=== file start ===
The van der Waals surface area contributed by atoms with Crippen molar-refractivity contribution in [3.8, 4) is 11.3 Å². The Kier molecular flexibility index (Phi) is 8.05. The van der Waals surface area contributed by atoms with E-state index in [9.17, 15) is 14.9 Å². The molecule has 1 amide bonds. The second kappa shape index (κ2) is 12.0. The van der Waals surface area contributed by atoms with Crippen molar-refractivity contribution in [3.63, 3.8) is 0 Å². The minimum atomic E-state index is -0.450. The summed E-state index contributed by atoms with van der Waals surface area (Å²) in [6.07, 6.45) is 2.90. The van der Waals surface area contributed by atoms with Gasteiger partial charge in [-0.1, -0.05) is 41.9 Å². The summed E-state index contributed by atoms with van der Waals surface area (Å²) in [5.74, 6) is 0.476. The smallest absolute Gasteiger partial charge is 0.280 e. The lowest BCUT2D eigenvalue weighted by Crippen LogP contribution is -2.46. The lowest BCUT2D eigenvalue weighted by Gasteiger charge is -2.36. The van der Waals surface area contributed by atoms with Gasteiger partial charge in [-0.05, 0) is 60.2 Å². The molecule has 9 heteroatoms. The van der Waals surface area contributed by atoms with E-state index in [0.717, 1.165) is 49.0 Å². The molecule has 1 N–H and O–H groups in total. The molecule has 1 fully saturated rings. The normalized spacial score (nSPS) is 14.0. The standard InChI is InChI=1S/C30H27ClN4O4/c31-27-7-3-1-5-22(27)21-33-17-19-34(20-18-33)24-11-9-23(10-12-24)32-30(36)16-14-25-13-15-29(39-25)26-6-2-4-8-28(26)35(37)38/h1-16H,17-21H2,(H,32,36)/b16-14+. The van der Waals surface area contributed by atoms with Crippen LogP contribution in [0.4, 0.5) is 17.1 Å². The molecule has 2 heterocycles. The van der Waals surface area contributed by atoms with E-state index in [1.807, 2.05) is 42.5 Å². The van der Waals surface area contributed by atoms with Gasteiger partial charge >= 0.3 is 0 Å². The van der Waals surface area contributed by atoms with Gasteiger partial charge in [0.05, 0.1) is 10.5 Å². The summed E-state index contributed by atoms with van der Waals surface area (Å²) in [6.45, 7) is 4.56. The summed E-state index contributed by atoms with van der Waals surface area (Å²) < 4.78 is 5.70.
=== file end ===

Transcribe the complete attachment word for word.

The van der Waals surface area contributed by atoms with Crippen molar-refractivity contribution in [3.8, 4) is 11.3 Å². The Kier molecular flexibility index (Phi) is 8.05. The van der Waals surface area contributed by atoms with E-state index in [9.17, 15) is 14.9 Å². The molecule has 1 amide bonds. The second kappa shape index (κ2) is 12.0. The van der Waals surface area contributed by atoms with Crippen molar-refractivity contribution in [3.63, 3.8) is 0 Å². The minimum atomic E-state index is -0.450. The summed E-state index contributed by atoms with van der Waals surface area (Å²) in [6.07, 6.45) is 2.90. The van der Waals surface area contributed by atoms with Gasteiger partial charge in [-0.1, -0.05) is 41.9 Å². The summed E-state index contributed by atoms with van der Waals surface area (Å²) in [5.74, 6) is 0.476. The smallest absolute Gasteiger partial charge is 0.280 e. The lowest BCUT2D eigenvalue weighted by Crippen LogP contribution is -2.46. The lowest BCUT2D eigenvalue weighted by Gasteiger charge is -2.36. The van der Waals surface area contributed by atoms with Gasteiger partial charge in [-0.05, 0) is 60.2 Å². The molecule has 9 heteroatoms. The van der Waals surface area contributed by atoms with E-state index in [0.717, 1.165) is 49.0 Å². The molecule has 1 N–H and O–H groups in total. The molecule has 1 fully saturated rings. The normalized spacial score (nSPS) is 14.0. The standard InChI is InChI=1S/C30H27ClN4O4/c31-27-7-3-1-5-22(27)21-33-17-19-34(20-18-33)24-11-9-23(10-12-24)32-30(36)16-14-25-13-15-29(39-25)26-6-2-4-8-28(26)35(37)38/h1-16H,17-21H2,(H,32,36)/b16-14+. The van der Waals surface area contributed by atoms with Crippen LogP contribution in [0.4, 0.5) is 17.1 Å². The molecule has 2 heterocycles. The van der Waals surface area contributed by atoms with E-state index in [1.807, 2.05) is 42.5 Å². The van der Waals surface area contributed by atoms with Gasteiger partial charge >= 0.3 is 0 Å². The van der Waals surface area contributed by atoms with Gasteiger partial charge in [0.05, 0.1) is 10.5 Å². The summed E-state index contributed by atoms with van der Waals surface area (Å²) in [6.45, 7) is 4.56. The summed E-state index contributed by atoms with van der Waals surface area (Å²) < 4.78 is 5.70.